Today, I’m sharing a really beautiful story written as a result of Karl’s recent experience of going through chemotherapy and having friends old and new reach out to him in support.
‘Some friends need a great big hug to make them feel well.
Some prefer to be alone. Some listen, others tell
the most adventurous stories of the times that went before!
Some friends may not want to talk about them anymore.
At times, we all feel a little bit broken. Karl’s simple text is a guide on How to Mend a Friend, whether it’s a friend with a broken toy, a broken heart, a loss they can’t explain or the sadness that comes when someone else eats the last cookie.’
I think that children will immediately relate to the little girl and her animal friends as they explore all the different ways in which friends can be there for each other. Whether you’re the whale who likes to sing, dance in the rain like an elephant, or watch a funny show like a monkey, there’s an animal there for everyone! It would be lovely for children to think about what animal beat represents them and how they’d like to be treated if they need a friend.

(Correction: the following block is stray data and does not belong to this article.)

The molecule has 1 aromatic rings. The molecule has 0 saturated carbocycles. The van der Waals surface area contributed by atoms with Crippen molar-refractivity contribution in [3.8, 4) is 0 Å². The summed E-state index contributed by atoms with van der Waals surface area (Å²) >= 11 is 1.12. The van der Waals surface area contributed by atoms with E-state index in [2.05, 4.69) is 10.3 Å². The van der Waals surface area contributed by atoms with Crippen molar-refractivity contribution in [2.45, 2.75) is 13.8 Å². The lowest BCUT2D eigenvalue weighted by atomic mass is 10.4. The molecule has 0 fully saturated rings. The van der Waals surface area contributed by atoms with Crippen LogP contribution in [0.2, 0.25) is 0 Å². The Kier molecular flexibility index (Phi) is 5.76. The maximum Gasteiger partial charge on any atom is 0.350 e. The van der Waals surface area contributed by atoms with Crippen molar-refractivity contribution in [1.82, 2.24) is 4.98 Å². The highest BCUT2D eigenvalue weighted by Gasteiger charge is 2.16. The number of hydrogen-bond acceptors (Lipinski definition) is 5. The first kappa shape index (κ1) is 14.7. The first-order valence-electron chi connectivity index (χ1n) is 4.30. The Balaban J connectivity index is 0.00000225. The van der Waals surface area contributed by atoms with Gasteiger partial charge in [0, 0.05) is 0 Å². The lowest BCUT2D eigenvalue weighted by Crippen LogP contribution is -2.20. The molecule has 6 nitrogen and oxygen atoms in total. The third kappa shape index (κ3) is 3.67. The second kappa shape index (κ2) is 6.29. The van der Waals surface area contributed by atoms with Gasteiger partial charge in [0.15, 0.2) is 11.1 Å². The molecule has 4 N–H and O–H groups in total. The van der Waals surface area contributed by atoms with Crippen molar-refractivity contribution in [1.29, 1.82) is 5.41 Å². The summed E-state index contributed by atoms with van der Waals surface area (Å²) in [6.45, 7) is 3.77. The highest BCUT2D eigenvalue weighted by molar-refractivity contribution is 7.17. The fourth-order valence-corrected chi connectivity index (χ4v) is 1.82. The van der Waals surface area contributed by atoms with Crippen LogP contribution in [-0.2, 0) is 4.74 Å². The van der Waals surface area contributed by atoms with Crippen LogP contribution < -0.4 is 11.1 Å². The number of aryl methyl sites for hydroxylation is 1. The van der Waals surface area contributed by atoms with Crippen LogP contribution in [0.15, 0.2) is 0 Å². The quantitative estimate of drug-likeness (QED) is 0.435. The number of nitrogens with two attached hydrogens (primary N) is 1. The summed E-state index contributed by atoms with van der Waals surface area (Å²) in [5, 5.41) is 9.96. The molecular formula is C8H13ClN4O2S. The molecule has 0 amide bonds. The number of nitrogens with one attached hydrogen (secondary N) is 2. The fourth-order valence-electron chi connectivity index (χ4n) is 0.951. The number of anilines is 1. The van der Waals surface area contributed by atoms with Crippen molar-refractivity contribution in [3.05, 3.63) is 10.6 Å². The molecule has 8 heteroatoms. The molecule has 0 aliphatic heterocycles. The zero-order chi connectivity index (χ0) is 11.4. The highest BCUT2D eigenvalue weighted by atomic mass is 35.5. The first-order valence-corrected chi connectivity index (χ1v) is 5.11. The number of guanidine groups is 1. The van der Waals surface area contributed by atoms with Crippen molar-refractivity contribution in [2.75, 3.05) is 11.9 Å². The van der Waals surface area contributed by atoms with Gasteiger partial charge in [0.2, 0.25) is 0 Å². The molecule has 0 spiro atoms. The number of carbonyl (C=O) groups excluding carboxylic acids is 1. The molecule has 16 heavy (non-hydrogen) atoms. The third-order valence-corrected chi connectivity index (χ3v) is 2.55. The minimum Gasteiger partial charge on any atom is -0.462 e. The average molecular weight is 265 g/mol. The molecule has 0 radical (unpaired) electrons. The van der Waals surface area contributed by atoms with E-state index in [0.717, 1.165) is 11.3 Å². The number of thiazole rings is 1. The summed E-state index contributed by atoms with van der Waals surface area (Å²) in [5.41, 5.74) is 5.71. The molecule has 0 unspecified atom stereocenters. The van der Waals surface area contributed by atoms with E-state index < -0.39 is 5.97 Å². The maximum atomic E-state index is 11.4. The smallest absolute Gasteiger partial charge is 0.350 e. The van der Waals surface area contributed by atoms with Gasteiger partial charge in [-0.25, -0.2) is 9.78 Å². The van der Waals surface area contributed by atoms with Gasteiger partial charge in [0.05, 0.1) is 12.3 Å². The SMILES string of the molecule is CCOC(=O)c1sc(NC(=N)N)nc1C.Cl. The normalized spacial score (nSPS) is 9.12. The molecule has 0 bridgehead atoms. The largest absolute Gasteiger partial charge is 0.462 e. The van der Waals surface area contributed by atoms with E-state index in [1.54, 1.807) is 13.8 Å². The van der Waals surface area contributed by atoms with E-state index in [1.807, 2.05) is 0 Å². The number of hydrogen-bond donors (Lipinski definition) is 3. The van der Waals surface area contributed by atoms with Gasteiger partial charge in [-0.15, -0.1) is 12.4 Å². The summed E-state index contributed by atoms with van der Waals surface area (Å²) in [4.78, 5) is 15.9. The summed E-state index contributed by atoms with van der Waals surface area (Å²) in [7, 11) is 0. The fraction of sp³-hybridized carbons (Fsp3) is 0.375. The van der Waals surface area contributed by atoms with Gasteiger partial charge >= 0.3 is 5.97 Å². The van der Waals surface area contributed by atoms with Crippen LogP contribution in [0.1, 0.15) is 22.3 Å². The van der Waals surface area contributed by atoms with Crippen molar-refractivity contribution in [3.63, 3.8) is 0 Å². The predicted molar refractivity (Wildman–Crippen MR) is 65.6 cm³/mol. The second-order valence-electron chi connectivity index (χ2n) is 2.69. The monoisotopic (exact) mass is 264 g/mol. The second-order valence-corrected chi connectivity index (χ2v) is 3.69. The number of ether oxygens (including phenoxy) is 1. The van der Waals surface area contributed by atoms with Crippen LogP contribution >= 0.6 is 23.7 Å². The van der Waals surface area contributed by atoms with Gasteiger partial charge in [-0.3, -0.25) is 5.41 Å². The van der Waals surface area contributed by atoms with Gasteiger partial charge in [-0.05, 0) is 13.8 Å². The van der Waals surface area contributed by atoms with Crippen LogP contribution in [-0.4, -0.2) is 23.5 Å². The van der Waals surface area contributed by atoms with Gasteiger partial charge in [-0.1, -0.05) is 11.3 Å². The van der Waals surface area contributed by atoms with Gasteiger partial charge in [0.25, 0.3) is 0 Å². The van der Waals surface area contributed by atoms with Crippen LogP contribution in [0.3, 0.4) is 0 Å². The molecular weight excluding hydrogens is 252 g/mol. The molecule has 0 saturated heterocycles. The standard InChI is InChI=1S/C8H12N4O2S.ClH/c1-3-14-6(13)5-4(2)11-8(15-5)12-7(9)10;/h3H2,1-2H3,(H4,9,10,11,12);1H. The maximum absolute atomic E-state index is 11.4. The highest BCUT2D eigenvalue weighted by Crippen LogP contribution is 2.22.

Discussing how different people like to be treated in different ways is a great way to help children develop empathy for, and be sensitive to, the varied needs of others. It can sometimes for hard for children to understand that just because they like something, it doesn’t mean that others do too. It may also be that children haven’t actually considered how they’d like to be treated if they’re feeling down. This gorgeous book would certainly provide them with the opportunity to become more self-aware.
Anganuzzi’s warm, reassuring illustrations certainly enhance the positive, affirming feel of Newson’s text. ‘How to Mend a Friend’ would be a great addition to anyone’s bookshelf.
*Many thanks to Studio Press for inviting me to be a part of this blog tour*